Waiting and Seeing
While private exchanges have failed to catch on so far, expectations remain high. “This may become a new platform to provide new tools and new information, insights, and performance measures around providers,” Cava says.
Private exchanges could become active advocates for employees and influential players in the quest to manage health care costs. “They can drive change within the delivery system itself by partnering with all of these different health plans,” Marcotte says. “That would be different than what an employer may be doing today, or more influential.”
But clearly, many employers are not convinced that private exchanges would work for them. Some are concerned that an exchange, even with its multiple health plan choices, would simply divide the workforce into a handful of plans: Employees with high health risks would move into a richer, higher-cost plan, while low-risk employees would migrate to a lower-cost plan until the richer plan is no longer a sustainable choice for the company to offer.
With little concrete data so far, employers question the true potential of private exchanges. Office products manufacturer ACCO Brands Corp. was eager to see how a private exchange could help it reduce costs and administrative complexity and engage employees in health care decision-making. “The idea of a private exchange—where the company can get out of the benefits administration business, our employees have great plan choices, it’s easy to use and it provides effective cost control—sounds like utopia,” says Kristin Berdelman, the company’s director of health and welfare benefits in Lake Zurich, Ill.
However, the reality did not measure up. “The more we got into the details, the more we realized that there is substantial confusion over what a private exchange really is,” Berdelman says. “It was also unclear specifically about how a midmarket employer like ACCO Brands would save money, especially if it moved to a fully insured plan that would introduce a number of new taxes and federal mandates.”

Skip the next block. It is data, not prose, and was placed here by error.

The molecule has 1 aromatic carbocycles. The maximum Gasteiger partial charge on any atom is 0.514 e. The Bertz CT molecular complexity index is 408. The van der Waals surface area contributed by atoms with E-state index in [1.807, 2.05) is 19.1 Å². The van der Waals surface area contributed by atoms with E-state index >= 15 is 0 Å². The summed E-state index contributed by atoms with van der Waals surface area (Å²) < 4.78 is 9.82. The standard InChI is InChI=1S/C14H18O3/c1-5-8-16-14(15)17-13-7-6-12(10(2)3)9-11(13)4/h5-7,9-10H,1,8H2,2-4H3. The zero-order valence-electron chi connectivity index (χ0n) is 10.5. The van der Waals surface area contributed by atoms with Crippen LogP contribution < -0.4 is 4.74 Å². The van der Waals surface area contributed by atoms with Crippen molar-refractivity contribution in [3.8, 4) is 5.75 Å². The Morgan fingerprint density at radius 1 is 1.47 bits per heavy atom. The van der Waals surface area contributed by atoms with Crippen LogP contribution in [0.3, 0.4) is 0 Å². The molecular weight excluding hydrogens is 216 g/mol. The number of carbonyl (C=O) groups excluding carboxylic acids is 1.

ACCO Brands, which is self-insured, has been aggressive about managing its costs and has kept its cost trend below average levels for many years, Berdelman says. Nevertheless, in each of the last two years the company modeled several different scenarios and options involving a private exchange—but it did not see how it would obtain the promised cost-savings. “Without that,” she says, “it is difficult to justify the move.”
The company continues to keep an open mind but is firmly in the “wait-and-see” category. Mostly, it is waiting to see whether private exchanges will be a viable long-term strategy for cost control in three to five years. “Is this just shuffling the cards?” Berdelman asks.
That’s a question employers are asking as private exchanges continue to evolve and mature. Many employers are intrigued by the concept and could still make the leap. But private exchanges will have to earn employers’ confidence before companies are sold on them.
Joanne Sammer is a New Jersey-based business and financial writer.